Even if one is sympathetic to this way of telling the story, Matson's historical methods are frequently doubtful. Among his reasons for such enthusiasm about Thales, for instance, are that "he invented geometrical proof" and "he predicted 'the very year' in which a solar eclipse would occur in his part of the world" (66). Although such assertions are indeed found among the reports concerning Thales's life, scholars doubt the veracity of both claims. Even a popular work such as this ought to adhere to a higher standard of scholarship. (In this connection, too, Matson might have provided at least the occasional reference note for readers wanting to pursue his claims further.)

The third part of the book is entitled "The Legacy of Christianity." Matson had signaled at the start where his sympathies lie in this regard, remarking that "the impact of Christianity on the Greek intellectual world was like that of an asteroid hitting the earth" (6). Later we are told in slightly less florid terms that Christians "tried to stamp out" philosophy (134). Such remarks are unbearably crude, on one hand neglecting the complex reasons why Greek philosophy had been on the decline long before Christianity came into power, and on the other hand ignoring the many ways in which Christian thought fostered philosophy. (To say nothing of Islam, where Greek philosophy was first nurtured in the post-classical world.)

Yet even if his historical scholarship is shaky, Matson's reasons for hostility toward Christianity are interesting. Christians inherited from Judaism the belief in an omnipotent and ultimately inscrutable God. This undermines all three of the Milesian principles: such a God introduces a supernatural reality, a causally open world, and a being to whom the principle of sufficient reason does not apply (135). Less obviously, but crucially, the rejection of the Milesian worldview brought about two further philosophical mistakes. First, "anything imaginable can happen, should the Omnipotent Creator and Legislator (henceforth OCL) see fit to make it happen" and so "no informative statement about the world can be a necessary truth" (136). Second, "the regular behaviors of things are to be conceived and explained in terms of obedience to laws decreed by the OCL" (136). With the first of these came the notion of the logically possible; the only states of affairs that cannot be otherwise are those involving self-contradictions. This leads in turn, via the second mistake, to the misguided doctrine that the world is contingent.

Predictably, Matson has nothing good to say about medieval thought, but he is also critical toward many seventeenth and eighteenth-century figures, largely because of their embrace of these last two doctrines. Descartes, for instance, rests his dualism on mistaken ideas about logical possibility. Even worse is his Evil Demon, which again presupposes the wrong views about possibility and the contingency of the world. Matson's historical scholarship is again doubtful: he tells us that "it is incontrovertible fact that doubt about the existence of the 'external world' was an attitude not taken by anyone before Descartes" (202, original emphasis). But as usual Matson is interesting even when tendentious. Here is why the Evil Demon is not a genuine problem for philosophy:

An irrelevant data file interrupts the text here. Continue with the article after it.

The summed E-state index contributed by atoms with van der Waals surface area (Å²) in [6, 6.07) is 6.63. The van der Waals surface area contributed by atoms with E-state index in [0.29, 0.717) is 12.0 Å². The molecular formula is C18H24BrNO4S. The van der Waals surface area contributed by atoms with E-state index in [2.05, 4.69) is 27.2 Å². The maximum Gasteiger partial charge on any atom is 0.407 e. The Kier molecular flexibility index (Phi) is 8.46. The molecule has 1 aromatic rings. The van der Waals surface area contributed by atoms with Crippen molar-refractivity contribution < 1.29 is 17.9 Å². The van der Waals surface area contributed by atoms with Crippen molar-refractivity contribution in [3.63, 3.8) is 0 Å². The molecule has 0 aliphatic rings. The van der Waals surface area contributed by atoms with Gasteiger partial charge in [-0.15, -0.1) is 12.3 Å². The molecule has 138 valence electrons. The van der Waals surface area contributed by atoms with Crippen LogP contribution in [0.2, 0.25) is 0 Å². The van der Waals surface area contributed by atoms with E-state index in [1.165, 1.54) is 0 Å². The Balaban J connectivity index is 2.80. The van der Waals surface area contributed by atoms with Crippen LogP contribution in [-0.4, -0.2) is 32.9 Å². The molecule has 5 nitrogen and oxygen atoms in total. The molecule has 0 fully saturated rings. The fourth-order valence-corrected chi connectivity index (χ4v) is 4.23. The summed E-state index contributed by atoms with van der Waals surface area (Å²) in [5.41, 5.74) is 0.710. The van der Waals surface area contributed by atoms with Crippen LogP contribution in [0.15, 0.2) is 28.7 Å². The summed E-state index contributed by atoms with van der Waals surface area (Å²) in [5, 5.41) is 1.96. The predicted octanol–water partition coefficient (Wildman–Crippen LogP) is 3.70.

The Evil Demon ploy demands that before we can justifiably claim to know that p, we must already, before making that claim, have ruled out as impossible every circumstance such that if it obtained, p would be false; and, it avers, Here is one such circumstance. But we can, antecedently to any inquiry, rule out the possibility of our being deceived by an evil demon. This is because we know that there are no evil demons (147).

This much is a familiar line of response. What Matson adds to the story is this:

No question is begged in this response, even though if we were being deceived by an evil demon, we wouldn't know it, by hypothesis. For as things stand, we have overwhelming evidence that there are no evil demons, and none at all that there are or could be. Unless our worldview already allowed a priori for the existence of omnipotent beings, there could be no reason whatsoever for raising this question (147).

Again it is the rise of the Christian worldview that has led philosophy astray.

Post-Cartesian philosophy gets graded according to its fidelity to the Milesian principles. Hobbes scores well, and Spinoza even better: not only is his Ethics "the greatest single work in philosophy," but moreover "most of the statements in it are true" (165). Hume, in contrast, comes out as something of a misguided genius. Many of his philosophical tendencies are ones that Matson feels sympathy with, but Hume made the crucial mistake of embracing the contingency-of-the-world doctrine. Accordingly, Hume doubts whether there are genuine causes and effects in the world, and wrongly supposes there is a problem with induction (174). In fact, "the Problem of Induction vanishes once the notion of 'logical possibility' as a kind of real possibility is given up" (175). So too "the Problems of Personal Identity, Mind/Body, Other Minds, and Knowledge of the External World likewise fade out . . . once the notion is abandoned that the Foundations of Knowledge must lie in solipsistic subjectivity" (175). Given that this list of topics sets the agenda for much of modern philosophy, Matson is understandably exercised about the state of the discipline, and he continues from the previous quotation with something more than his customary warmth: